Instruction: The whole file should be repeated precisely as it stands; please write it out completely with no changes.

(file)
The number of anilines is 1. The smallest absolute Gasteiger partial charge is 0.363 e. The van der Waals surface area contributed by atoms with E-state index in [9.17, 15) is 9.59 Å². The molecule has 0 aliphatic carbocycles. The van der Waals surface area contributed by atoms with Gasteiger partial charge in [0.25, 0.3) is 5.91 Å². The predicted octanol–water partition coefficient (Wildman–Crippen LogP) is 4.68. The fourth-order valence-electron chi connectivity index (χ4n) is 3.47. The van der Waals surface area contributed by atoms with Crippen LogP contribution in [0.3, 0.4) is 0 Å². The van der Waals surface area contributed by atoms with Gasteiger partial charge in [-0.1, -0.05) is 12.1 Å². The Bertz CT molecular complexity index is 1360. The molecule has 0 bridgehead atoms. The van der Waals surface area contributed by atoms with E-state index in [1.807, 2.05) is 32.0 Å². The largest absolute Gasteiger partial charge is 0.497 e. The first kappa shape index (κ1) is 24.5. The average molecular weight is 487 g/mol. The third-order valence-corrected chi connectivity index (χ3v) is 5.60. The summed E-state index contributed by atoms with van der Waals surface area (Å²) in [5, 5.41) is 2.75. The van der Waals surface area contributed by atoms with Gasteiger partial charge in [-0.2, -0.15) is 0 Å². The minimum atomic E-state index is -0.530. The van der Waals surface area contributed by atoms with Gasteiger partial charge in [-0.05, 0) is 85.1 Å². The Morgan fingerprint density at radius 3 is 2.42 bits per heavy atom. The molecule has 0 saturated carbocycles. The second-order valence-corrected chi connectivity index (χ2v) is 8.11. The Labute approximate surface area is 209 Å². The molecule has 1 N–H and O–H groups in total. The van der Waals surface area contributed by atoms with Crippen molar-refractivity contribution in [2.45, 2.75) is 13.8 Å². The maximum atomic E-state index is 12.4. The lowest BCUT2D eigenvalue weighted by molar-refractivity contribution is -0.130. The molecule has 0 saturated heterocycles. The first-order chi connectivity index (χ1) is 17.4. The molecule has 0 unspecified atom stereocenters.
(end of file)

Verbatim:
The number of anilines is 1. The smallest absolute Gasteiger partial charge is 0.363 e. The van der Waals surface area contributed by atoms with E-state index in [9.17, 15) is 9.59 Å². The molecule has 0 aliphatic carbocycles. The van der Waals surface area contributed by atoms with Gasteiger partial charge in [0.25, 0.3) is 5.91 Å². The predicted octanol–water partition coefficient (Wildman–Crippen LogP) is 4.68. The fourth-order valence-electron chi connectivity index (χ4n) is 3.47. The van der Waals surface area contributed by atoms with Crippen LogP contribution in [0.3, 0.4) is 0 Å². The van der Waals surface area contributed by atoms with Gasteiger partial charge in [-0.1, -0.05) is 12.1 Å². The Bertz CT molecular complexity index is 1360. The molecule has 0 bridgehead atoms. The van der Waals surface area contributed by atoms with E-state index in [1.807, 2.05) is 32.0 Å². The largest absolute Gasteiger partial charge is 0.497 e. The first kappa shape index (κ1) is 24.5. The average molecular weight is 487 g/mol. The third-order valence-corrected chi connectivity index (χ3v) is 5.60. The summed E-state index contributed by atoms with van der Waals surface area (Å²) in [5, 5.41) is 2.75. The van der Waals surface area contributed by atoms with Gasteiger partial charge in [-0.2, -0.15) is 0 Å². The minimum atomic E-state index is -0.530. The van der Waals surface area contributed by atoms with Gasteiger partial charge in [-0.05, 0) is 85.1 Å². The Morgan fingerprint density at radius 3 is 2.42 bits per heavy atom. The molecule has 0 saturated carbocycles. The second-order valence-corrected chi connectivity index (χ2v) is 8.11. The Labute approximate surface area is 209 Å². The molecule has 1 N–H and O–H groups in total. The van der Waals surface area contributed by atoms with Crippen molar-refractivity contribution in [2.45, 2.75) is 13.8 Å². The maximum atomic E-state index is 12.4. The lowest BCUT2D eigenvalue weighted by molar-refractivity contribution is -0.130. The molecule has 0 saturated heterocycles. The first-order chi connectivity index (χ1) is 17.4. The molecule has 0 unspecified atom stereocenters.